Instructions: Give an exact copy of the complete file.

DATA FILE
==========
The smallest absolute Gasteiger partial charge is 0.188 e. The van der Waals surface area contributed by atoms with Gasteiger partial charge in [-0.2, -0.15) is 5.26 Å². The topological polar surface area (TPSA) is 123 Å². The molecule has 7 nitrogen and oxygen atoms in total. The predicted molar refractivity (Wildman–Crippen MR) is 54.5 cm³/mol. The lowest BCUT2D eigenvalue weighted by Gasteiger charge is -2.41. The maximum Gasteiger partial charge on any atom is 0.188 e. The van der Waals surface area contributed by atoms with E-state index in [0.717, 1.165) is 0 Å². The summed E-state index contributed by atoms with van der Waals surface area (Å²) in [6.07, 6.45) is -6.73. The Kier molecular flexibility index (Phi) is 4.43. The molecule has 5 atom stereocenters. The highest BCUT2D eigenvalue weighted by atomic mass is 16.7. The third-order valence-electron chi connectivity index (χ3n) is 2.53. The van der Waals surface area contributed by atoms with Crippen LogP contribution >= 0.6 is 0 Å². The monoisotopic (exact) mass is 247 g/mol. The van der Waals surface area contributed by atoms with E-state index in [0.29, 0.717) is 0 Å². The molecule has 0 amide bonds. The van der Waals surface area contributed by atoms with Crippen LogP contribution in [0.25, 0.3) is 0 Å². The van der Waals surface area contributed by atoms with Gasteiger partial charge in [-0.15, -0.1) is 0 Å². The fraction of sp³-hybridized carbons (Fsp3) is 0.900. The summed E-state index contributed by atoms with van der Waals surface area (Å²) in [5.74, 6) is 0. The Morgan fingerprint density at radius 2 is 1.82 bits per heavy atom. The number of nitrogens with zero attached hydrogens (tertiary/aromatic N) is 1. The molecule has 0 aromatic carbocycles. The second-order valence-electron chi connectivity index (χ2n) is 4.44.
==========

The smallest absolute Gasteiger partial charge is 0.188 e. The van der Waals surface area contributed by atoms with Gasteiger partial charge in [-0.2, -0.15) is 5.26 Å². The topological polar surface area (TPSA) is 123 Å². The molecule has 7 nitrogen and oxygen atoms in total. The predicted molar refractivity (Wildman–Crippen MR) is 54.5 cm³/mol. The lowest BCUT2D eigenvalue weighted by Gasteiger charge is -2.41. The maximum Gasteiger partial charge on any atom is 0.188 e. The van der Waals surface area contributed by atoms with E-state index in [0.717, 1.165) is 0 Å². The summed E-state index contributed by atoms with van der Waals surface area (Å²) in [6.07, 6.45) is -6.73. The Kier molecular flexibility index (Phi) is 4.43. The molecule has 5 atom stereocenters. The highest BCUT2D eigenvalue weighted by atomic mass is 16.7. The third-order valence-electron chi connectivity index (χ3n) is 2.53. The van der Waals surface area contributed by atoms with Crippen LogP contribution >= 0.6 is 0 Å². The monoisotopic (exact) mass is 247 g/mol. The van der Waals surface area contributed by atoms with E-state index in [0.29, 0.717) is 0 Å². The molecule has 0 amide bonds. The van der Waals surface area contributed by atoms with Crippen LogP contribution in [0.25, 0.3) is 0 Å². The van der Waals surface area contributed by atoms with Gasteiger partial charge in [-0.15, -0.1) is 0 Å². The fraction of sp³-hybridized carbons (Fsp3) is 0.900. The summed E-state index contributed by atoms with van der Waals surface area (Å²) in [5.74, 6) is 0. The Morgan fingerprint density at radius 2 is 1.82 bits per heavy atom. The number of nitrogens with zero attached hydrogens (tertiary/aromatic N) is 1. The molecule has 0 aromatic carbocycles. The second-order valence-electron chi connectivity index (χ2n) is 4.44.